It’s No Name-Calling Week, a week dedicated to bringing national attention to the problem of name-calling in our schools. Inspired by James Howe’s young adult novel, The Misfits, GLSEN (the Gay, Lesbian and Straight Education Network) and Simon & Schuster Children’s Publishing created the No Name-Calling Week Coalition in hopes of starting an on-going dialogue about ways to eliminate bullying.
Since hearing about this initiative at the beginning of the month, name-calling has been on my mind. That was just code for; No Name-Calling Week has triggered my obsessive thoughts. Now unlike many of the other topics I have tendency to perseverate over, I believe the issues of name-calling, teasing and bullying are well worth my time and energy. So as I fixated on the words expressed in my home over the last few weeks, I was surprised by how often we call each other names. I’ll spare you the potty words and pseudo-insults ending in “head,” for I’m sure you can image that with a 3 and a 5-year-old at home, the list could go on and on (and we parents are not innocent bystanders either).
Like most preschoolers, my kids love saying silly things and basically whatever else is on their minds. Not much filtering with the 5 and under crowd. And while name-calling is pretty common, it’s typically playful in nature. At this stage, my kids’ perspective taking skills aren’t super sharp, but I know they have some understanding that their words or actions could hurt someone else. There are times when I see anger or frustration incite an outburst of name-calling, but for the most part, kids this age are not necessarily looking to harm someone with their words. And when they do find themselves on the receiving end of name-calling, they are quick to learn how it feels – not good.
I know as kids get older, the intent behind name-calling changes and it takes on stronger tones with more hurtful comments. As an elementary school teacher it was hard not to notice how kids use name-calling in attempt to gain power or simply “fit-in.” Social influences are strong and increase with each passing year. When kids enter adolescence, name-calling and teasing reach new heights. It is meant to hurt, embarrass and humiliate. Kids at this stage of development can zero in on someone’s vulnerabilities and attack – questioning “manhood,” making fun of physical appearances, teasing about romantic feelings…..adolescents have strong opinions about acceptable and not acceptable traits, and they are quick to comment or exclude others based on these beliefs.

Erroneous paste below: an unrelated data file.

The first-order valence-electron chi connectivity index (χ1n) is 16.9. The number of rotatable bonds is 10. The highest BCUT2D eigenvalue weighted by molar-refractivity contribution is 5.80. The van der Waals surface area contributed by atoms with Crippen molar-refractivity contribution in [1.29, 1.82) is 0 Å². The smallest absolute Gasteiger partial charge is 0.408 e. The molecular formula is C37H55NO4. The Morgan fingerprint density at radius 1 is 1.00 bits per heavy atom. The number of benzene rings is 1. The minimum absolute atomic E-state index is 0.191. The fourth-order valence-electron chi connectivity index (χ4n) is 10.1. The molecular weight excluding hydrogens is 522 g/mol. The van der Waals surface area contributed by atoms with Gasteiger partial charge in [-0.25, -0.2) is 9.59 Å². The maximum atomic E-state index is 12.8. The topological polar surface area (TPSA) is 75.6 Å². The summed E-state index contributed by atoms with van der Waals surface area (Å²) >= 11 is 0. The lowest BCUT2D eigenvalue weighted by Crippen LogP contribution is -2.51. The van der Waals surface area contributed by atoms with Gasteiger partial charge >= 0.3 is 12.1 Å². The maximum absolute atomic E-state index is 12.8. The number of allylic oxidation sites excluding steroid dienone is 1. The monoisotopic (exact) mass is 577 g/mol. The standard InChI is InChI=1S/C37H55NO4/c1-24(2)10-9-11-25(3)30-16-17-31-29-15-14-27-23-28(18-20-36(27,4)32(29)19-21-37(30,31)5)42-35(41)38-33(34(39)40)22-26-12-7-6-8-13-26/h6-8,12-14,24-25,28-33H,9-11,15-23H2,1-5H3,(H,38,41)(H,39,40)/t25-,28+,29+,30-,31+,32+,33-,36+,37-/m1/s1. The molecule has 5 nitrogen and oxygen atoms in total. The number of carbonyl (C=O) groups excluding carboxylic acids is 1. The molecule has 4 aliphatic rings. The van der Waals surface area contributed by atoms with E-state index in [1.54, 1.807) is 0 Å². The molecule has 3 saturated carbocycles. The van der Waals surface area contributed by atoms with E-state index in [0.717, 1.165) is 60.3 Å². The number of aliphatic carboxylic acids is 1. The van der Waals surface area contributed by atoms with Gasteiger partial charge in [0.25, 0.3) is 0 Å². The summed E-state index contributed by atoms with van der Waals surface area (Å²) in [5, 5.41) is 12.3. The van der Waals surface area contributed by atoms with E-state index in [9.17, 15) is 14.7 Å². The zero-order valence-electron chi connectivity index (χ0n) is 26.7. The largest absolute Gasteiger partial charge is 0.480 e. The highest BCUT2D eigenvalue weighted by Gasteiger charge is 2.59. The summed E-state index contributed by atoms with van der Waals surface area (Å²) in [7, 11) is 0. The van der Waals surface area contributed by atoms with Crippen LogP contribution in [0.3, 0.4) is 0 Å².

Of course name-calling can be lighthearted, but when it’s used in hurtful ways – which it often is – consequences can be great. Name-calling and teasing can produce extreme amounts of stress and grief for kids. It can have a huge impact on how they feel about themselves and how they feel about school. But kids – at any age – can be given tools for dealing with hurtful words directed at them. As parents we can listen and acknowledge our kids’ feelings. We can encourage them when they make efforts to deal with difficult situations on their own. And we can role play with our kids to help them feel prepared to show confidence and strength while staying clam and in control when upsetting and uncomfortable situations arise.
Preparing our kids to handle difficult situations is such an important job, and preparing our kids to avoid being the perpetrator of hurtful acts is of equal importance. As a mom of two young ones, I feel like I’m constantly reminding my daughters to “be nice.” Our words are important, and kids are never too young to hear that.
And as I’ve allowed myself to be consumed with thoughts on name-calling my mind continues to return to the book of wisdom by Ruiz and the first of his Four Agreements that ensure “right conduct”:
#1 Be Impeccable With Your Words.
How do you handle name-calling at your house?
Just a couple of great children’s books to help kids think about and deal with name-calling and bullying:
Chrysanthemum by Kevin Henkes (age 4 and up)
My Secret Bully by Trudy Ludwig (age 5 and up)
Just Kidding by Trudy Ludwig (age 8 and up)
And a post to restore your faith in humanity:
Mill Creek Middle School Student Inspires Classmates Through Posts on Lockers